Figure 1a sketches the structure of a rectangular meta-atom in the form of a PbTe block sitting on a CaF2 substrate. The size of a unit cell, P, is 2.5 μm along both axes, less than λ0/2 to eliminate undesired diffraction orders. Total thickness of the PbTe block is fixed at 650 nm or 1/8 of the free-space wavelength (λ0 = 5.2 μm), the smallest among dielectric metasurfaces reported to date.

Fig. 1
figure 1

Simulation results of meta-atoms. a Schematic tilted view of a rectangular meta-atom structure; optical transmission b amplitude and c phase of the rectangular meta-atom as functions of the meta-atom dimensions; d optimized optical transmission of rectangular meta-atoms with different phase delay values: the shaded region corresponds to the “low-efficiency gap” where rectangular meta-atoms fail to provide satisfactory performance; e top-view schematic of an H-shaped meta-atom; f optimized optical transmission of H-shaped meta-atoms with different phase delay values: the design offers superior efficiency to bridge the “low-efficiency gap”; g phase shift and transmittance of the eight meta-atom elements used to construct the meta-optical devices: the corresponding meta-atom designs are also marked in (d) and (f) with red triangles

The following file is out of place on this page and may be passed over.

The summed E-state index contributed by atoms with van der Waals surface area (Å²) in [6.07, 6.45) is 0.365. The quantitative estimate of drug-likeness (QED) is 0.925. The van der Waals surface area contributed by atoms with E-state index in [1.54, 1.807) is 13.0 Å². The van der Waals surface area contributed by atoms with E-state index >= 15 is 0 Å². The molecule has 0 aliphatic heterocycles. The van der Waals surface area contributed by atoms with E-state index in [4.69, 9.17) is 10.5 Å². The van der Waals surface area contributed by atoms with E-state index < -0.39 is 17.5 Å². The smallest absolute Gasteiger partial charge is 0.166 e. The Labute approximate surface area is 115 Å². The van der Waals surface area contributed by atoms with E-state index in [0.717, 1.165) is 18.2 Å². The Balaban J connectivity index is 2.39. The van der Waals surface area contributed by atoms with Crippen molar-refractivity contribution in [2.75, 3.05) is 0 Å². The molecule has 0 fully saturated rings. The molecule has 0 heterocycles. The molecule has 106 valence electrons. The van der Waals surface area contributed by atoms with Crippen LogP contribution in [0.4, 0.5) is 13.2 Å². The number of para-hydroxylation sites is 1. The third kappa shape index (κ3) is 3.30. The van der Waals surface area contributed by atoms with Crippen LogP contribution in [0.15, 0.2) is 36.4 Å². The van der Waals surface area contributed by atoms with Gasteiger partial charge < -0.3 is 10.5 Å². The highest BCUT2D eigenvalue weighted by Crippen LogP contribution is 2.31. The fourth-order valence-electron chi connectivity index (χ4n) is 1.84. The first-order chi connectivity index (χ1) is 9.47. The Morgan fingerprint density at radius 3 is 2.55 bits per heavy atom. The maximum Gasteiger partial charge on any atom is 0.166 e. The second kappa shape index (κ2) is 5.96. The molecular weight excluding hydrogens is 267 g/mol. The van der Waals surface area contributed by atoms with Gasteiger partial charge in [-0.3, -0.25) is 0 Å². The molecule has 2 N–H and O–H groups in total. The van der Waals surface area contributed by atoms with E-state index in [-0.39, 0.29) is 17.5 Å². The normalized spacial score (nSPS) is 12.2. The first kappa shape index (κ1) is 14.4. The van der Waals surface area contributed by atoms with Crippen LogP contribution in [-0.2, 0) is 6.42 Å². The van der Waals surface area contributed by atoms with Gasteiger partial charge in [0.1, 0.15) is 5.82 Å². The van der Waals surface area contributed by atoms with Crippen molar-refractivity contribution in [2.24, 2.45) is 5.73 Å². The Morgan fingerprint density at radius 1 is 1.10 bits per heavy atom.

To ascertain that the rectangular meta-atom indeed supports both electric and magnetic dipole resonances, we simulated the optical transmittance spectra (Supplementary Fig. 2b, Supplementary Note 2) and field profiles at ED and MD resonances (Supplementary Figs. 2c-j). According to the Kerker condition38, spectrally overlapping ED and MD resonances allow a maximum of 2π phase shift with near-unity transmittance. To fulfill the condition, the ED and MD resonances of the rectangular meta-atom are independently tuned through adjusting the PbTe block dimensions L x and L y (Supplementary Fig. 3): the degrees of freedom enables full 2π phase coverage by detuning the ED and MD resonances slightly off the operation wavelength. Figure 1b, c charts the numerically simulated transmission phase and amplitude of the rectangular meta-atom as functions of L x and L y at λ0 = 5.2 µm. Optimal rectangular meta-atom performance, derived from these figures by selecting L x and L y to yield the highest optical transmission at each phase shift value between 0 to 2π, is plotted in Fig. 1d. From the figure, we see that while the rectangular meta-atom design offers 2π phase coverage, ~120° phase range (shaded area in Fig. 1d) comes with low optical transmission (<80%). The observation suggests that at least two unit cells will endure poor optical efficiency if eight discretized phases are adopted for the HMS. Similar low-efficiency gaps can also be observed in HMS designs relying on a single type of meta-atom geometry, be it circular, elliptical, or square33,34,36.